10 trends to shape your buying decisions in 2015

Steak and chips

What factors are set to define the food choices that diners make this year — and more importantly what does it mean for the equipment you buy? Zoe Monk uncovers 10 key food trends likely to shape what goes out of your organisation’s kitchens.

01 – Petite plates

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2015 will reinforce the fact that size really does matter. Diners are demanding smaller dishes and flexible portions served up in a relaxed atmosphere, but with a seriously-run approach. First-class foodies will also be on the lookout for more creative engagement and the introduction of petite plates will enable restaurants to do so. Bite-size dishes also encourage sociability among groups and are popular with the corporate crowd as well. Equipment purchasers with responsibility for tableware and light equipment take note!

02 – From across the pond

02 From across the pond

The latest Booktable survey results from this year revealed that Tex Mex flavours saw a whopping 120% increase on the previous year and the rise in South American restaurants grew 61%, with the Brazilian World Cup in June giving this sector a particular shot in the arm. The impact of foods making their way across the pond to the UK market has been substantial over the past year and looks set to continue well into 2015. Smokey and spicy flavours from this area are huge right now and also demonstrate the increase in the reputation of barbeque-style foods. Naming the provenance of American-themed dishes will boost a dish’s popularity even further; the New Yorker salad at Frankie and Benny’s and slow roasted pulled pork Denver fries at Best Western, are just a few examples. Stock up on smokers because this piece of kit will help to produce the best barbequed results; cooking meat slowly over an indirect fire and infusing it with a naturally smoked flavour.

03 – No care for calories

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If you thought the days of the deep fat fryer might be numbered, think again. According to 2014’s Menurama research, 29% of people are now affected by calorie counts on menus, compared with 40% in 2013 — a noticeable drop in appeal. More consumers are seeing eating out as a treat and the chance to indulge, rather than keeping an eye on calorie intake. The survey also found that diners are being overwhelmed with too many messages about healthy eating, leaving them struggling to keep abreast of the latest nutritional advice, leading to a fall in food of this nature.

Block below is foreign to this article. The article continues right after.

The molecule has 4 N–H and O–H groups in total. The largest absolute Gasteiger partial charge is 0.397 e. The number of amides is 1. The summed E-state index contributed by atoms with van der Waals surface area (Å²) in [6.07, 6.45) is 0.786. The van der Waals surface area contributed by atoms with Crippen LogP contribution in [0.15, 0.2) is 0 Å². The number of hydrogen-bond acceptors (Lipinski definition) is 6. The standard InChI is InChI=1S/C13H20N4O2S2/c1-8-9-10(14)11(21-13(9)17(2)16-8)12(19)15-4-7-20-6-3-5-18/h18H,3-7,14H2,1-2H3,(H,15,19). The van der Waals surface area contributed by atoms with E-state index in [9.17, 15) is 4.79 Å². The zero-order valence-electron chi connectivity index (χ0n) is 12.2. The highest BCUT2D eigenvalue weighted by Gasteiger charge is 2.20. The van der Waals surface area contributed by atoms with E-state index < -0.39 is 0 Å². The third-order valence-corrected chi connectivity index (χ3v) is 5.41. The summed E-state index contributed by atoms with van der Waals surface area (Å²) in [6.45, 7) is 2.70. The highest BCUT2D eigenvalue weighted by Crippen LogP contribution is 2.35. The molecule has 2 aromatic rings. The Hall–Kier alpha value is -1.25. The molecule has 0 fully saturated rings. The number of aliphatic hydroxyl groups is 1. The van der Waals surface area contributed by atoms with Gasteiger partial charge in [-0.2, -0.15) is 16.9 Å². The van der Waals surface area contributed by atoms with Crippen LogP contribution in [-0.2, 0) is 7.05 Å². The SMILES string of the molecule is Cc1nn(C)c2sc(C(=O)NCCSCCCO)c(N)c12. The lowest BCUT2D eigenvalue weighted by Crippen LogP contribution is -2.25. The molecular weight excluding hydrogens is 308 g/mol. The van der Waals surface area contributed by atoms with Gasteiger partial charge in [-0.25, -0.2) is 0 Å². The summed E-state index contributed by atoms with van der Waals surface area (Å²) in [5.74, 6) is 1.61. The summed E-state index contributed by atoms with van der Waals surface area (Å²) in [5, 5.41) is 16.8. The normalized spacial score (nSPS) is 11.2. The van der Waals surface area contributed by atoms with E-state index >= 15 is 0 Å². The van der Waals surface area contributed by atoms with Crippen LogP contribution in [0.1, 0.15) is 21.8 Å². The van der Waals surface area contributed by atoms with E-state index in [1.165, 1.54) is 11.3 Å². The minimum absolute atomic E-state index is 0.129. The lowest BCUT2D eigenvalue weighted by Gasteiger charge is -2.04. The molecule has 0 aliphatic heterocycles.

04 – The rise of ‘flexitarianism’

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With meat reigning almighty this year, 2015 will see a drift into more vegetable-based dishes for many people. Following the implementations of the Allergen labelling requirements at the tail end of 2014, operators will need to be more transparent on ingredients and it’ll no longer be acceptable to just have a couple of vegetarian or gluten-free options on the menu. This year we will see a surge in ‘flexitarianism’ – meat eaters who are more than willing to eat non-meat dishes. As well as this, there will be more demand for gluten-free dishes, even though only a small portion of the population suffers from celiac disease; consumers are interpreting that anything added to food must be objectionable, and therefore prefer to steer clear. Kitchens could find their pasta boilers and stockpots almost as overworked as their ranges and fryers!

05 – Sharing is caring

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Dining this year will take a more European turn if predictions by website Lost in Catering prove to be correct. Inspiration from the continent will come in the form of share tables and group dining areas, with cuisines to match, as more consumers opt to graze, share and eat late at less conventional times; drinkers are drinking earlier and diners are eating later. It’s being driven by the growing number of younger, more affluent diners who eat out numerous times a week and place a strong emphasis on informality. There will also be a rise in counter-eating, with more sophisticated solo diners seeing an increase in bar snacks as a result.